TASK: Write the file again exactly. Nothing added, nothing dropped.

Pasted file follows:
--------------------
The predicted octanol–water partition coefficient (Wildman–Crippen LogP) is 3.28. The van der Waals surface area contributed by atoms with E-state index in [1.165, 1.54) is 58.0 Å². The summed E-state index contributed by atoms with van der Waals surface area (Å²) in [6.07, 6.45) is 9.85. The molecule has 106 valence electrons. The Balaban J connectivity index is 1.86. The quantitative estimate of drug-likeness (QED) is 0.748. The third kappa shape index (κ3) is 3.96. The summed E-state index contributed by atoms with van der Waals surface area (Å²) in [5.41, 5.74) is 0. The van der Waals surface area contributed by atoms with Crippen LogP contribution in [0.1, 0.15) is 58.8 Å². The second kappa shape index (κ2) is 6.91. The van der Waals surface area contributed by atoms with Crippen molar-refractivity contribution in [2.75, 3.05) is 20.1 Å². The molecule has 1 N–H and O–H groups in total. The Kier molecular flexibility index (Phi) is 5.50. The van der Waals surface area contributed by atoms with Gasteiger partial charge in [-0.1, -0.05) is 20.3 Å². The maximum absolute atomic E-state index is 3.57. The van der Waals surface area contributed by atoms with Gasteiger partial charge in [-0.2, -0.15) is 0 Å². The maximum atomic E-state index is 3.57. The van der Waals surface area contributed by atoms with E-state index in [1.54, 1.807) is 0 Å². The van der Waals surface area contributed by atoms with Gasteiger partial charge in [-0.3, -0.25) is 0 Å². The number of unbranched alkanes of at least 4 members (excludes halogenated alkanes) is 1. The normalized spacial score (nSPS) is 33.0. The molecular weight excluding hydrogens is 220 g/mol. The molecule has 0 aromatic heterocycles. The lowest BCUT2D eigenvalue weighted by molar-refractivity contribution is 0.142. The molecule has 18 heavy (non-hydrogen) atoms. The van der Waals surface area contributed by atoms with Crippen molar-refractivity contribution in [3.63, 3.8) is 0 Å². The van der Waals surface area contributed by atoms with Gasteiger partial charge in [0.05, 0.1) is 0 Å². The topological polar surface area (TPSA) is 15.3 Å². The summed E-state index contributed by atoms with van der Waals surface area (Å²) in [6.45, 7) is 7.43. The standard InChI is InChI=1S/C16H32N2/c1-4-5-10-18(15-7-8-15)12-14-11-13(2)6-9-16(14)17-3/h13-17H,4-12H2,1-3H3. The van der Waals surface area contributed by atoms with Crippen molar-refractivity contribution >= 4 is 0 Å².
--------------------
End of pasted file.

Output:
The predicted octanol–water partition coefficient (Wildman–Crippen LogP) is 3.28. The van der Waals surface area contributed by atoms with E-state index in [1.165, 1.54) is 58.0 Å². The summed E-state index contributed by atoms with van der Waals surface area (Å²) in [6.07, 6.45) is 9.85. The molecule has 106 valence electrons. The Balaban J connectivity index is 1.86. The quantitative estimate of drug-likeness (QED) is 0.748. The third kappa shape index (κ3) is 3.96. The summed E-state index contributed by atoms with van der Waals surface area (Å²) in [5.41, 5.74) is 0. The van der Waals surface area contributed by atoms with Crippen LogP contribution in [0.1, 0.15) is 58.8 Å². The second kappa shape index (κ2) is 6.91. The van der Waals surface area contributed by atoms with Crippen molar-refractivity contribution in [2.75, 3.05) is 20.1 Å². The molecule has 1 N–H and O–H groups in total. The Kier molecular flexibility index (Phi) is 5.50. The van der Waals surface area contributed by atoms with Gasteiger partial charge in [-0.1, -0.05) is 20.3 Å². The maximum absolute atomic E-state index is 3.57. The van der Waals surface area contributed by atoms with Gasteiger partial charge in [-0.2, -0.15) is 0 Å². The maximum atomic E-state index is 3.57. The van der Waals surface area contributed by atoms with E-state index in [1.54, 1.807) is 0 Å². The van der Waals surface area contributed by atoms with Gasteiger partial charge in [-0.3, -0.25) is 0 Å². The number of unbranched alkanes of at least 4 members (excludes halogenated alkanes) is 1. The normalized spacial score (nSPS) is 33.0. The molecular weight excluding hydrogens is 220 g/mol. The molecule has 0 aromatic heterocycles. The lowest BCUT2D eigenvalue weighted by molar-refractivity contribution is 0.142. The molecule has 18 heavy (non-hydrogen) atoms. The van der Waals surface area contributed by atoms with Crippen molar-refractivity contribution in [3.63, 3.8) is 0 Å². The van der Waals surface area contributed by atoms with Gasteiger partial charge in [0.05, 0.1) is 0 Å². The topological polar surface area (TPSA) is 15.3 Å². The summed E-state index contributed by atoms with van der Waals surface area (Å²) in [6.45, 7) is 7.43. The standard InChI is InChI=1S/C16H32N2/c1-4-5-10-18(15-7-8-15)12-14-11-13(2)6-9-16(14)17-3/h13-17H,4-12H2,1-3H3. The van der Waals surface area contributed by atoms with Crippen molar-refractivity contribution >= 4 is 0 Å².